Author(s): Andrews PM
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Abstract Scanning and transmission electron microscopy were used to evaluate free surface microprojections on the kidney glomerular epithelium in response to various experimental situations. Normally glomerular epithelial podocytes exhibit a rather sparse population of finger-like or bleb-like projections. Some investigations, however, have suggested that microvillous projections may increase in number during the differentiation of podocytes and in the aging kidney. With the onset of puromycin aminonucleoside induced nephrotic syndrome, podocyte microprojections become very knob-like and irregular in their shapes. In response to the in vitro environment, the number of podocyte microprojections increases dramatically. Neuraminidase removal of the sialic acid component of the glomerular glycocalyx and exposure to either cytochalasin B (25 microgram/ml) or cytochalasin D (2 microgram/ml), prevent the in vitro formation of podocyte microprojections. In vitro incubation in compounds which depolymerize cytoplasmic microtubules (e.g. vinblastine sulfate 10(-5); colchicine 10(-5) M), however, result in the formation of unusually long glomerular epithelial microprojections. Investigations utilizing the cationic ligand polycationized ferritin (PCF) have shown that podocyte microprojections are the most anionic sites on the free surfaces of these cells. During prolonged incubation of PCF treated glomeruli, the tips of podocyte microprojections are the last sites to shed the anionically bound PCF. It is suggested that the highly anionic sialic acid components of the glomerular free surface glycocalyx may play principal roles in the formation, maintenance and shapes of glomerular podocyte microprojections.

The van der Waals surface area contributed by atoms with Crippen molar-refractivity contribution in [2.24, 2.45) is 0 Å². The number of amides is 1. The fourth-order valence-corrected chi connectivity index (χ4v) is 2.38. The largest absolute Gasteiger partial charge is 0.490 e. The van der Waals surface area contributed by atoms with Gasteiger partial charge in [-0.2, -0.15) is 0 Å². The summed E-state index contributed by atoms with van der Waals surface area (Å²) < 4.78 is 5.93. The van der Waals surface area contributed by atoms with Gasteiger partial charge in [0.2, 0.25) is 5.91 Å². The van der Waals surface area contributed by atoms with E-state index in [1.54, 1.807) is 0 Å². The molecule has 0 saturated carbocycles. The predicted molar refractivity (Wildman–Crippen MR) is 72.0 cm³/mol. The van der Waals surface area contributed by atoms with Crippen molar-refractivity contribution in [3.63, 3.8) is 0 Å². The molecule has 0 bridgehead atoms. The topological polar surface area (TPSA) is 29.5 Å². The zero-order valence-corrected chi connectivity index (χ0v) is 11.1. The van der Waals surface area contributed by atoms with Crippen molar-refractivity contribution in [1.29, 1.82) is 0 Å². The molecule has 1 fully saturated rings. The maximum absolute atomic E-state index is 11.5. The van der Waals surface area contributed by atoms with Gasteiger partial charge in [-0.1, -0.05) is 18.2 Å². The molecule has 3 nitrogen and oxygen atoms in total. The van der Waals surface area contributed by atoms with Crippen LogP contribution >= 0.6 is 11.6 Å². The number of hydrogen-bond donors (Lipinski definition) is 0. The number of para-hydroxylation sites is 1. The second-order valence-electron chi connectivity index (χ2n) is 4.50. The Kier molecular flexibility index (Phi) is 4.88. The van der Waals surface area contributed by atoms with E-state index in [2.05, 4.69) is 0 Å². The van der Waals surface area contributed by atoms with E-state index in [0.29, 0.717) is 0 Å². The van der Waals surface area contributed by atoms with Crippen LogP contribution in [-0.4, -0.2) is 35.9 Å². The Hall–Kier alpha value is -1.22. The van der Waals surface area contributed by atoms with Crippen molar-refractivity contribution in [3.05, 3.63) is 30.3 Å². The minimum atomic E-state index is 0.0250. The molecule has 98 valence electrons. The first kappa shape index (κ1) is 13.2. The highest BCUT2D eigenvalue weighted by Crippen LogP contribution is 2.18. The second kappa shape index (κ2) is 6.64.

This article was published in Prog Clin Biol Res
and referenced in Journal of Glycomics & Lipidomics